Powershell – How to call a complex COM method from PowerShell

compowershell

Is it possible to call a COM method from PowerShell using named parameters? The COM object method I am working with has dozens of parameters:

object.GridData( DataFile, xCol, yCol, zCol, ExclusionFilter, DupMethod, xDupTol,
    yDupTol, NumCols, NumRows, xMin, xMax, yMin, yMax, Algorithm, ShowReport,
    SearchEnable, SearchNumSectors, SearchRad1, SearchRad2, SearchAngle, 
    SearchMinData, SearchDataPerSect, SearchMaxEmpty, FaultFileName, BreakFileName, 
    AnisotropyRatio, AnisotropyAngle,  IDPower, IDSmoothing, KrigType, KrigDriftType, 
    KrigStdDevGrid, KrigVariogram, MCMaxResidual, MCMaxIterations, MCInternalTension, 
    MCBoundaryTension, MCRelaxationFactor, ShepSmoothFactor, ShepQuadraticNeighbors, 
    ShepWeightingNeighbors, ShepRange1, ShepRange2, RegrMaxXOrder, RegrMaxYOrder, 
    RegrMaxTotalOrder, RBBasisType, RBRSquared, OutGrid,  OutFmt, SearchMaxData, 
    KrigStdDevFormat, DataMetric, LocalPolyOrder, LocalPolyPower, TriangleFileName )

Most of those parameters are optional and some of them are mutually exclusive. In Visual Basic or Python using the win32com module you can use named parameters to specify only the subset of options you need. For example (in Python):

Surfer.GridData(DataFile=InFile,
                xCol=Options.xCol,
                yCol=Options.yCol,
                zCol=Options.zCol,
                DupMethod=win32com.client.constants.srfDupMedZ,
                xDupTol=Options.GridSpacing,
                yDupTol=Options.GridSpacing,
                NumCols=NumCols,
                NumRows=NumRows,
                xMin=xMin,
                xMax=xMax,
                yMin=yMin,
                yMax=yMax,
                Algorithm=win32com.client.constants.srfMovingAverage,
                ShowReport=False,
                SearchEnable=True,
                SearchRad1=Options.SearchRadius,
                SearchRad2=Options.SearchRadius,
                SearchMinData=5,
                OutGrid=OutGrid)

I can't figure out how to call this object from PowerShell in the same way.

Best Solution

This problem did interest me, so I did some real digging and I have found a solution (though I have only tested on some simple cases)!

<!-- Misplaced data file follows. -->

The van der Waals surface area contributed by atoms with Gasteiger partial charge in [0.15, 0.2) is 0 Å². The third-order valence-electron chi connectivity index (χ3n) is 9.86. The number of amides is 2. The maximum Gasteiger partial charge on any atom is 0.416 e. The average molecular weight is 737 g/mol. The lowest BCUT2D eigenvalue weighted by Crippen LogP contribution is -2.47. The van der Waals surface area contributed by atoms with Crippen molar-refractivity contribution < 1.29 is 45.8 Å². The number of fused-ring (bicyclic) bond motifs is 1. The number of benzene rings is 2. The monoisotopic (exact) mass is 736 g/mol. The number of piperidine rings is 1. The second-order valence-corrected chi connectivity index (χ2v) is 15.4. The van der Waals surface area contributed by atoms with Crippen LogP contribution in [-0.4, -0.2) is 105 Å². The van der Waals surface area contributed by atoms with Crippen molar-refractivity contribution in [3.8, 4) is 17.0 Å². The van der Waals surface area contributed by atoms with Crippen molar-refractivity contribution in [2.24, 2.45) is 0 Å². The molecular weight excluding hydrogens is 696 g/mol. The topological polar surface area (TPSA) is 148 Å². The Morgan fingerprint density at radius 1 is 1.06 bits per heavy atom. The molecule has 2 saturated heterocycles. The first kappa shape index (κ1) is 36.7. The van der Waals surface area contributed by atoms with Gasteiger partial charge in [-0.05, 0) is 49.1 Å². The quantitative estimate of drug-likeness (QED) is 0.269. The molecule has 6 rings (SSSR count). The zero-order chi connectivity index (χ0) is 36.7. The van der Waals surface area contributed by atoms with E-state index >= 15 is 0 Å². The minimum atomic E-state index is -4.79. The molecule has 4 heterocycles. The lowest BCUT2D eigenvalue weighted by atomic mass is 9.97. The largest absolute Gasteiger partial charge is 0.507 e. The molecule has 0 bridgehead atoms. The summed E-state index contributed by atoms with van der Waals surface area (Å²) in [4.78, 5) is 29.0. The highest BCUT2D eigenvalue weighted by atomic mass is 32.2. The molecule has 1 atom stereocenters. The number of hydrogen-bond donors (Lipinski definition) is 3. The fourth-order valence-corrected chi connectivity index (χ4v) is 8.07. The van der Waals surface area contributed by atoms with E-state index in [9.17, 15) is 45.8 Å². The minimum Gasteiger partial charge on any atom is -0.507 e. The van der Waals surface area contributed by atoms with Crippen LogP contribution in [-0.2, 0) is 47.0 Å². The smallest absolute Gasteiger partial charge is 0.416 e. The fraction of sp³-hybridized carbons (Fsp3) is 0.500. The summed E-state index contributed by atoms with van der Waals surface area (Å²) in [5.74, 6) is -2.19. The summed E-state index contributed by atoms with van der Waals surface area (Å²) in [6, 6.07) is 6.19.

Concept

The key solution is using [System.Type]::InvokeMember which allows you to pass parameter names in one of its overloads.

Here is the basic concept.

$Object.GetType().InvokeMember($Method, [System.Reflection.BindingFlags]::InvokeMethod,
    $null,  ## Binder
    $Object,  ## Target
    ([Object[]]$Args),  ## Args
    $null,  ## Modifiers
    $null,  ## Culture
    ([String[]]$NamedParameters)  ## NamedParameters
)

Solution

Here is a reusable solution for calling methods with named parameters. This should work on any object, not just COM objects. I made a hashtable as one of the parameters so that specifying the named parameters will be more natural and hopefully less error prone. You can also call a method without parameter names if you want by using the -Argument parameter

Function Invoke-NamedParameter {
    [CmdletBinding(DefaultParameterSetName = "Named")]
    param(
        [Parameter(ParameterSetName = "Named", Position = 0, Mandatory = $true)]
        [Parameter(ParameterSetName = "Positional", Position = 0, Mandatory = $true)]
        [ValidateNotNull()]
        [System.Object]$Object
        ,
        [Parameter(ParameterSetName = "Named", Position = 1, Mandatory = $true)]
        [Parameter(ParameterSetName = "Positional", Position = 1, Mandatory = $true)]
        [ValidateNotNullOrEmpty()]
        [String]$Method
        ,
        [Parameter(ParameterSetName = "Named", Position = 2, Mandatory = $true)]
        [ValidateNotNull()]
        [Hashtable]$Parameter
        ,
        [Parameter(ParameterSetName = "Positional")]
        [Object[]]$Argument
    )

    end {  ## Just being explicit that this does not support pipelines
        if ($PSCmdlet.ParameterSetName -eq "Named") {
            ## Invoke method with parameter names
            ## Note: It is ok to use a hashtable here because the keys (parameter names) and values (args)
            ## will be output in the same order.  We don't need to worry about the order so long as
            ## all parameters have names
            $Object.GetType().InvokeMember($Method, [System.Reflection.BindingFlags]::InvokeMethod,
                $null,  ## Binder
                $Object,  ## Target
                ([Object[]]($Parameter.Values)),  ## Args
                $null,  ## Modifiers
                $null,  ## Culture
                ([String[]]($Parameter.Keys))  ## NamedParameters
            )
        } else {
            ## Invoke method without parameter names
            $Object.GetType().InvokeMember($Method, [System.Reflection.BindingFlags]::InvokeMethod,
                $null,  ## Binder
                $Object,  ## Target
                $Argument,  ## Args
                $null,  ## Modifiers
                $null,  ## Culture
                $null  ## NamedParameters
            )
        }
    }
}

Examples

Calling a method with named parameters.

$shell = New-Object -ComObject Shell.Application
Invoke-NamedParameter $Shell "Explore" @{"vDir"="$pwd"}

## the syntax for more than one would be @{"First"="foo";"Second"="bar"}

Calling a method that takes no parameters (you can also use -Argument with $null).

$shell = New-Object -ComObject Shell.Application
Invoke-NamedParameter $Shell "MinimizeAll" @{}